Let’s face it: Getting older isn’t for wimps. It’s hard. It’s painful. But it certainly beats the alternative. Aging is something none of us looks forward to but all of us want to have the chance to experience.
But getting older doesn’t have to mean getting frail. If you haven’t yet heard of “biohacking,” you will now, especially if you’re interested in holding on to your youthful vitality for as long as possible.
In other words, if you’re a human over the age of 18, you’re going to want to know about biohacking.
What is Biohacking?
In a nutshell, biohacking is using science and technology to customize a health regimen specifically for your body’s unique needs. The goal is to use a holistic approach, one that includes body, mind, and spirit, to keep you running at peak performance.
For example, biohacking uses analyses of blood chemistry, hormone levels, muscle mass, bone density, and measures of cardiovascular and pulmonary function not only to establish your body’s current baseline but also to track age-related changes over time. In addition to getting a comprehensive chemical profile of your body, biohacking also examines how your body works. That means examining how your heart, lungs, and gastrointestinal systems are functioning. And it looks at your neurological and cognitive functions, as well as your emotional and psychological well-being.
In other words, it looks at the whole person, body and brain. Most importantly, it compares your mental and physiological functions not to some age-based “average” level of functioning but to optimal levels. It looks at where you are now, cognitively, physically, and emotionally, and predicts where you could be.
In other words, biohacking means understanding how your body is performing in comparison to the human body’s highest performance levels, the performance levels of athletes in peak condition, for instance.
From there, a personalized, evidence-based plan is created combining science and technology to develop a diet, fitness, and lifestyle regimen to transform the body into the age-defying ultimate performance machine it was designed to be.
That does not mean, though, that after a life spent vegging out on the couch, you’re going to hit your mid-50s and suddenly biohack your way to the Iron Man triathlon or the Ultimate Fighting Championship. There are limits.
What those limits are, however, varies from person to person. And age does not have to play nearly as significant a role in determining those limits as you might think. Biohacking, above all, is about being the best that you can possibly be no matter your age.
Strong Body, Strong Mind, Strong Heart
If you’re looking to biohacking to slow the aging process, then strength training is the perfect place to start. Strength training isn’t just about building muscle mass or reducing your fat-to-muscle ratio. There’s a growing body of evidence to suggest that the health benefits of strength training are far more extensive. Not only are you going to decrease your risk of potentially life-threatening falls as you age, but you’re also going to be less likely to develop cardiovascular disease and certain cancers.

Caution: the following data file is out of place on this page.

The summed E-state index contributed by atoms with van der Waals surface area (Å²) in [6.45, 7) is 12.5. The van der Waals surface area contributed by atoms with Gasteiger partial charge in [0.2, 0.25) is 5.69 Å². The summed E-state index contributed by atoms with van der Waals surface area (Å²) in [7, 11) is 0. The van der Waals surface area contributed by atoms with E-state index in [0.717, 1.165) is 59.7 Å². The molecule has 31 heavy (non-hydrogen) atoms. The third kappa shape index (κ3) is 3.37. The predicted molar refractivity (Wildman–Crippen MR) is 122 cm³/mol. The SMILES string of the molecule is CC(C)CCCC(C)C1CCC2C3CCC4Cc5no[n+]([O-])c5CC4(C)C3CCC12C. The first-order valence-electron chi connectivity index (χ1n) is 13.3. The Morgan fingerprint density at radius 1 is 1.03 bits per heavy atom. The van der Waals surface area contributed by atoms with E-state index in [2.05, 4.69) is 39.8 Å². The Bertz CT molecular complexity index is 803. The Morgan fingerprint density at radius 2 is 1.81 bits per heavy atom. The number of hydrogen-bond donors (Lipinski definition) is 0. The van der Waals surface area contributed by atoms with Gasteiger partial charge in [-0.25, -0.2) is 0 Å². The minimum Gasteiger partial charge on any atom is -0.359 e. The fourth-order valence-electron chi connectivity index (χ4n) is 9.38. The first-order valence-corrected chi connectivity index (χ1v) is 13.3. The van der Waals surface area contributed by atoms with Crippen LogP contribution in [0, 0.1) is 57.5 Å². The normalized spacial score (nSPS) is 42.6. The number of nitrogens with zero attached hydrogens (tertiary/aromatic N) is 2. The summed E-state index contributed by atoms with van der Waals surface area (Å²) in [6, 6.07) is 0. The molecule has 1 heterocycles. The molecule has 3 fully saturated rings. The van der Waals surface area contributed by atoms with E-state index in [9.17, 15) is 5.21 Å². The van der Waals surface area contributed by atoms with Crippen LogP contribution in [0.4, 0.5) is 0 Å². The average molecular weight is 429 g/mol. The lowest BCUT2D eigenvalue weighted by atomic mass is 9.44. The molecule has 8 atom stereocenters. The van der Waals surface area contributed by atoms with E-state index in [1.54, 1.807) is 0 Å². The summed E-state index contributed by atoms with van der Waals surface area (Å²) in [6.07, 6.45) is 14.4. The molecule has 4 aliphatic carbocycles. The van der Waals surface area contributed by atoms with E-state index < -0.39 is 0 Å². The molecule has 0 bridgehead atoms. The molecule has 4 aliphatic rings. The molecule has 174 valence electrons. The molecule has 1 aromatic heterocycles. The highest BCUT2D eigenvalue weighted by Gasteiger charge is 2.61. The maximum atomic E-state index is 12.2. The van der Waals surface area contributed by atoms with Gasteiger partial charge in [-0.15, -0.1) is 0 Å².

Mind Over Matter
Biohackers’ focus on science and technology means that innovation is the order of the day when it comes to combating the aging process. For example, cognitive decline and memory loss are two of the most dreaded consequences of aging.
Biohackers, though, are turning to technologies that look more like something out of The Matrix than a treatment you could simply pick up with a prescription from your doctor or a recommendation from your nutritionist.
Nootropics, for example, are garnering intense interest from medical researchers and neurobiologists for their ability to alter, and, theoretically, to optimize neurocognitive functioning. This includes regulating and enhancing the performance of neurotransmitters responsible for memory processing and cognitive functioning.
Biohacking takes advantage of a growing interest in the mind-body connection and, in particular, in the role of diet in shaping both physical and psychological health. For example, studies increasingly show that, no matter what your age, your dietary habits are strongly linked to your psychological and physiological health. This is especially apparent among the younger generations, and particularly those who are significant consumers of social media.
A growing body of research, for instance, is demonstrating how intimately connected social media use, mental health, and dietary habits are, particularly for young women. More specifically, excessive social media use has been linked both to disordered eating and to depression and anxiety. Further proof of the powerful inter-dynamics of nutrition and mental, physical, and social well-being.
Aging may be inevitable. But frailty isn’t. Biohacking may well be the answer to taking control of the aging process. It combines science and technology to develop a customized fitness regime to take your body from its current state of health and functioning to its ideal state. It helps you use evidence-based diet, exercise, and lifestyle changes to bring your mind, body, and spirit to peak performance. You’ll feel better, think better, and, chances are, look better. And that means that, at last, age can truly be just a number.
Beau Peters is a creative professional with a lifetime of experience in service and care. As a manager, he's learned a slew of tricks of the trade that he enjoys sharing with others who have the same passion and dedication that he brings to his work.
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